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Tracing its roots back to 1906 as a farmer-owned cooperative,[1] UGG was a mature organization entrenched in its own bureaucratic business model. There were numerous business units operating under the UGG umbrella but all reporting in a hierarchical command and control structure straight to headquarters. By the early 1990s, the company had become financially distressed – UGG was in breach of its bank covenants and losing cash. Under consideration in 1990 was the idea of exiting or selling certain noncore business units. An internal study of one business (farm supplies) produced a stark picture of not only that single business, but an entire organization, including operations, and its unresponsiveness to customer needs. The report was a candid assessment of the organization that equated the firm to a geriatric patient 85 years old in need of major care if it expected to survive. Written by the future CEO, the report projected that without dramatic change the fluid and dynamic forces taking place in the entire agribusiness sector, coupled with UGG's weak balance sheet, would simply overwhelm the cooperative in a matter of a few years.

The financial imperatives critical to survival were fixing the weak balance sheet, recapitalization, and addressing bank covenants that had been breached. Access to cash and the capital markets was of paramount concern. One way to access the capital markets efficiently was to demutualize and become a publicly traded company. While it literally took an act of Parliament to demutualize, UGG went public in 1993.[2]

The UGG Annual Report in 1994 indicated the transformational shift in thinking by the new CEO that would set in motion a series of events that propelled the company to greatly improved operating and financial performance:

We have also taken definitive steps to organize our business so that the decisions which most affect customer service are made by the people who deal directly with customers. In the last year, we turned our organizational pyramid upside down. We can't be prompt and effective in the era of market-driven agriculture if all the decisions that impact on customers are made by senior managers, sitting in Head Office, at the top of the organizational pyramid. In the country – in our core grain and inputs businesses – we've tipped the pyramid over. Our management team now provides support and planning services to the people who deal with customers, therefore enhancing services. This change was perhaps the most profound rethinking of our business approach in many years.[3]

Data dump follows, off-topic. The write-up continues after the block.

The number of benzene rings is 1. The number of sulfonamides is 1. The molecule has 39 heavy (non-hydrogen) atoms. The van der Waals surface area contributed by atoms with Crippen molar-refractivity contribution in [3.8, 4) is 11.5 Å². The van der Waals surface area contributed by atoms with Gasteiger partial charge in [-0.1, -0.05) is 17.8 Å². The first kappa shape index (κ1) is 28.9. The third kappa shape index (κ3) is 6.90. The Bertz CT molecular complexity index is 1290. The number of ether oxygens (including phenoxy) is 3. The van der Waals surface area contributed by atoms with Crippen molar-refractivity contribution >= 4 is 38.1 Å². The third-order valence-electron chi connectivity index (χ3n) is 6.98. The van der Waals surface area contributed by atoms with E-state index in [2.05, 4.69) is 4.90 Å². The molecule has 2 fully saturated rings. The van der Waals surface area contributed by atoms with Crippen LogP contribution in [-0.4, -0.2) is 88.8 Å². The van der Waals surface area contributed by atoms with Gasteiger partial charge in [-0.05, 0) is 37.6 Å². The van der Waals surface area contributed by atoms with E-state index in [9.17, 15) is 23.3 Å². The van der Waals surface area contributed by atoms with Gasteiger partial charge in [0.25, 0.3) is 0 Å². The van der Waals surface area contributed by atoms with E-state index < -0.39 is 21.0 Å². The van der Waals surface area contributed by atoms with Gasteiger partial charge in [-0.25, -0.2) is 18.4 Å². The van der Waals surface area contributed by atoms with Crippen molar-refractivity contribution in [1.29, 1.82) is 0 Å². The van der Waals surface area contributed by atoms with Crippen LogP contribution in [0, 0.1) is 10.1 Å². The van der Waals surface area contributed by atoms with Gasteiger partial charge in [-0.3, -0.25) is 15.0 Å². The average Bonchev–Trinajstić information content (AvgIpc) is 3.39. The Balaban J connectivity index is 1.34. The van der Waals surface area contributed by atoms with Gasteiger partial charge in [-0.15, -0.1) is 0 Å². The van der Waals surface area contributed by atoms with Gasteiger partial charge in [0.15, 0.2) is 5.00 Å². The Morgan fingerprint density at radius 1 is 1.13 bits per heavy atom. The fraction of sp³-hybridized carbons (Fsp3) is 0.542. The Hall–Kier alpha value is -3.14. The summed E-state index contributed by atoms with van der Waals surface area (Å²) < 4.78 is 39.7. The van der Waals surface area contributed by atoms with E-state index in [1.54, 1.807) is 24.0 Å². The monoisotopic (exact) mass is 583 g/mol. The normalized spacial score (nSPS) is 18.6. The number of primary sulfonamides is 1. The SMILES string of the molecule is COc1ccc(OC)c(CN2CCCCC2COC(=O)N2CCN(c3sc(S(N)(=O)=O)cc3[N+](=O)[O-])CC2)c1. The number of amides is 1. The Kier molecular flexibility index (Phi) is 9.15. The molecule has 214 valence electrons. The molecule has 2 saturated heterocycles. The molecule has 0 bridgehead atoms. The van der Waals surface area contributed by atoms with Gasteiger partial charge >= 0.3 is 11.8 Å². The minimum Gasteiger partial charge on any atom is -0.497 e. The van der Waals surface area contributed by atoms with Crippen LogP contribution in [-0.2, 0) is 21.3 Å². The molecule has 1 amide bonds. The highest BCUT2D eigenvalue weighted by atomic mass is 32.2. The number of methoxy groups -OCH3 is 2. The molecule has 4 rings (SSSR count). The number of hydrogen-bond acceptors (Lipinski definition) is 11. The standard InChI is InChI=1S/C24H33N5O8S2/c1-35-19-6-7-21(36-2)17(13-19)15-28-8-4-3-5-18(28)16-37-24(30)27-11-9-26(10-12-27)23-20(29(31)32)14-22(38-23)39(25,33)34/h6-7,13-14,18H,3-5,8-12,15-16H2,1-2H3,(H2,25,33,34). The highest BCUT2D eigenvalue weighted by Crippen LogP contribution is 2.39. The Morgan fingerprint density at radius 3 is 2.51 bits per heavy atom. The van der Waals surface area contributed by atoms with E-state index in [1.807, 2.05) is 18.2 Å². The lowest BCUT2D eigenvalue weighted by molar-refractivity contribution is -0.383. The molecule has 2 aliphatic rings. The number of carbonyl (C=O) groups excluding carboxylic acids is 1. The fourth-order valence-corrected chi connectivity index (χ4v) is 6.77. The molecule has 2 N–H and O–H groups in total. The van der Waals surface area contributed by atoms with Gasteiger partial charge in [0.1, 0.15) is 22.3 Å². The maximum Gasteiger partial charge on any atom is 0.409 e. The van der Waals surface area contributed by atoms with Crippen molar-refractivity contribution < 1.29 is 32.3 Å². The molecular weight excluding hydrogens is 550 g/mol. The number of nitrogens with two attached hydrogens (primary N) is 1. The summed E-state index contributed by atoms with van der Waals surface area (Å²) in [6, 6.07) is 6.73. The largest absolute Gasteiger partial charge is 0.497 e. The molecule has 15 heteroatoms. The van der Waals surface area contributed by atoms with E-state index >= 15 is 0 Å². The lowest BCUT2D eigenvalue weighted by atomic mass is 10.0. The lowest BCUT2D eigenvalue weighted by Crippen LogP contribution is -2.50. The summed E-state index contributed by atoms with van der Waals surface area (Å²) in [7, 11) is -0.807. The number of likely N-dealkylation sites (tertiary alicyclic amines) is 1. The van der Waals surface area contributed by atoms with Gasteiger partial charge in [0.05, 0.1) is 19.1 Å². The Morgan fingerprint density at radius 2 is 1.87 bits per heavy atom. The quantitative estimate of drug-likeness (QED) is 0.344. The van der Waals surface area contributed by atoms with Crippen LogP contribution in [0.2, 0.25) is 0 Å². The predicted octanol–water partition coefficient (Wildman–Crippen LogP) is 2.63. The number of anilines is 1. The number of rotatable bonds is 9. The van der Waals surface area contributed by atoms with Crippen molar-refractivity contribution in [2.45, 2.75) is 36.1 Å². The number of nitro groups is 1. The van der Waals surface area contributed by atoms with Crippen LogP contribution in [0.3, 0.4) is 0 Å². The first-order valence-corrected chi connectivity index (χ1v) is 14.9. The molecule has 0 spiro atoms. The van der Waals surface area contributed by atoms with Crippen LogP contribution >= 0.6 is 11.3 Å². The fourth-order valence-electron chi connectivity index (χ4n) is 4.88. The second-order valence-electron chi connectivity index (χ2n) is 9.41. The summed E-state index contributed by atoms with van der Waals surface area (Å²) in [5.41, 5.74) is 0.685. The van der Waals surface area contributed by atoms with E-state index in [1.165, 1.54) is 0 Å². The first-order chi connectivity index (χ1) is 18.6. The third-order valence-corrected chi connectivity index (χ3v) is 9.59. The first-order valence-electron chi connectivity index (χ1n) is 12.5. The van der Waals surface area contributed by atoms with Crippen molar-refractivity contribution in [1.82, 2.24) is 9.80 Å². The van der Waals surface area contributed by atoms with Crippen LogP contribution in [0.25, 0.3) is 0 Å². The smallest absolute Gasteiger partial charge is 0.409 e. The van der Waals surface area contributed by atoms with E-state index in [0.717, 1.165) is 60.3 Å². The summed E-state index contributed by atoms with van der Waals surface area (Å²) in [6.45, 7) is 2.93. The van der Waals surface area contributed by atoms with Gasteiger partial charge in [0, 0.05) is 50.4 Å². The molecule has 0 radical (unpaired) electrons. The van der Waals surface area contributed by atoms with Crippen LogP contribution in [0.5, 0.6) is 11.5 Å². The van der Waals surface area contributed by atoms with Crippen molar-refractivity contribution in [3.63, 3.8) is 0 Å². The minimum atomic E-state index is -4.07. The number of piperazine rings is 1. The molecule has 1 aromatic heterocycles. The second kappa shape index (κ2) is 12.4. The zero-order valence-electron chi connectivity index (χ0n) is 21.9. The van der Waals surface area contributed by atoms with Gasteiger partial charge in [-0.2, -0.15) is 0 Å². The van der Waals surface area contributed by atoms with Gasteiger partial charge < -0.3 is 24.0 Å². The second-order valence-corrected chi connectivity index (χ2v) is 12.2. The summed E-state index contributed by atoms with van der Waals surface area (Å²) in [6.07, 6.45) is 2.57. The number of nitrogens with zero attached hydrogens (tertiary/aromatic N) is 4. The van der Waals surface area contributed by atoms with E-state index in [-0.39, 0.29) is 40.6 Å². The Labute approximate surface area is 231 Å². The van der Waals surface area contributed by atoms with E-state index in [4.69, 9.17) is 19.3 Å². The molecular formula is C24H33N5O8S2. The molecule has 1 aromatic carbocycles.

Improved operational and financial performance would not have been possible without building an executive team of trusted partners who also embraced the need for change. Turning the pyramid upside down and allowing UGG staff interfacing with customers to respond quickly to their needs required a cultural shift – from the previously hierarchal management structure to one that delegated decision making and fostered personnel development. A new chief financial officer, with working experience in publicly traded companies, was appointed to help develop and implement the financial disciplines and tactics necessary to achieve the company's business strategy.

Turning the pyramid over to improve customer service also required a completely new approach to management information technology (IT) systems.